JS: Wow, I think my cell phone, because I have never had a cell phone until the start of this trip, so I get to keep in touch with everyone back home and talk to them, and it feels like I am right there. And I get to share in the excitement of all these great things with the people back home. I can’t wrap my head around the fact that I can walk around on my phone anywhere without my landline cordless phone being out of range. I hate cell phones, the reason I never got one is because I despise it, but it’s nice that the cell phone is what is keeping me grounded. It’s something I would have taken for granted back home, but just the fact that I can hear my mom’s voice and the voices of my friends back home keep me balanced.

TE!: What, besides cell phones, do you think that most people take for granted?
JS: Actually writing something out as opposed to typing it. The reason I say that is because of the zine, I was initially going to type up everything and print it out, but I realized it would be more interesting if I wrote out the entries and made them that way. I think it’s a dying art, the more we move away from writing letters or writing things down and the sensation of using a pen and paper, the prevalence of typing on a computer and email and communicating thart way, it makes me appreciate that I did choose to do the zine that way, in addition to doing the comics and drawing. It’s making me look at my handwriting as an art, too. Where you can look at the writing and the drawing side by side and see the two together.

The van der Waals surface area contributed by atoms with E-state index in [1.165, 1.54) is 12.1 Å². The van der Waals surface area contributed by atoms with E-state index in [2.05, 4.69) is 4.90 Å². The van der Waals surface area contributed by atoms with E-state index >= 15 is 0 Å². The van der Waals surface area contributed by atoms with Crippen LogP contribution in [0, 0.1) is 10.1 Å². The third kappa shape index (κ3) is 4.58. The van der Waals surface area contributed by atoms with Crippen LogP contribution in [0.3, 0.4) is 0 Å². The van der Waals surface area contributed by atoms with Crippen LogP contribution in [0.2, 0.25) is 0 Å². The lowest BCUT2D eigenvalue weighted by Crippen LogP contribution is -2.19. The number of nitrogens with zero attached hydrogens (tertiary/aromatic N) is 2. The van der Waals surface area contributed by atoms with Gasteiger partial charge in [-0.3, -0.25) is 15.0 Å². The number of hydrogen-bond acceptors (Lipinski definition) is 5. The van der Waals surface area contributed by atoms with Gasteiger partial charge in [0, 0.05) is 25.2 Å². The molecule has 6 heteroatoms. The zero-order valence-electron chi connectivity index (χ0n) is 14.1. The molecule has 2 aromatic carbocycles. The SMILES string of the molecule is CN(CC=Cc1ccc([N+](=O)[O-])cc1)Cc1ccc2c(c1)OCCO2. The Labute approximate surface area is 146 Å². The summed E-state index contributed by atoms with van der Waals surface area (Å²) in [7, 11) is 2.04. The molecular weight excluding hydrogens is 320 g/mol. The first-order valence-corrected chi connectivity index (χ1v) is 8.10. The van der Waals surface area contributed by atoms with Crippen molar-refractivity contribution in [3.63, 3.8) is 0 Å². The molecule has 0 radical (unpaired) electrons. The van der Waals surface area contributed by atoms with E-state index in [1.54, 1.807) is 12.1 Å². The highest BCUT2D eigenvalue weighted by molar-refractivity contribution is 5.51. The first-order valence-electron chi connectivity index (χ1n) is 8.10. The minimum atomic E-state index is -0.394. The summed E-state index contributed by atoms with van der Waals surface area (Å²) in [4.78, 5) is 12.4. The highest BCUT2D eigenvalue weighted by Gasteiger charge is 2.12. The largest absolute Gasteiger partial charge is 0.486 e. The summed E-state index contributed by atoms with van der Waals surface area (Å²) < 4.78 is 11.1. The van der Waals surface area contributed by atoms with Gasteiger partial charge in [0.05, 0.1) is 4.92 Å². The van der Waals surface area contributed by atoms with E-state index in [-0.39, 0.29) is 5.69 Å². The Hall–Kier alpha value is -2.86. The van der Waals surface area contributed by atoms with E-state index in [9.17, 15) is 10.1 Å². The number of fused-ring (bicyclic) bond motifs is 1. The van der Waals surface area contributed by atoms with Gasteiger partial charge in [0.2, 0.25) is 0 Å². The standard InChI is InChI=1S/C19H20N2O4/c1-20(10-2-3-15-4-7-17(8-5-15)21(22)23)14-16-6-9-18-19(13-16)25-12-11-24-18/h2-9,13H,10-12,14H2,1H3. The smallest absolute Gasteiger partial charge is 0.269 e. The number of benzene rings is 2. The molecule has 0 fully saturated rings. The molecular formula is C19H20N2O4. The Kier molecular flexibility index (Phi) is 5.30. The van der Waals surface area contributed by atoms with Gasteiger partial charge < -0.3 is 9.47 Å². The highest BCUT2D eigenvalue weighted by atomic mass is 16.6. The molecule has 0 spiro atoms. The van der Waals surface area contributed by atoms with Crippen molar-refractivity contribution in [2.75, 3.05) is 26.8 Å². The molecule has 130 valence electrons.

TE!: With your constant change of surroundings, what has struck you as the most interesting?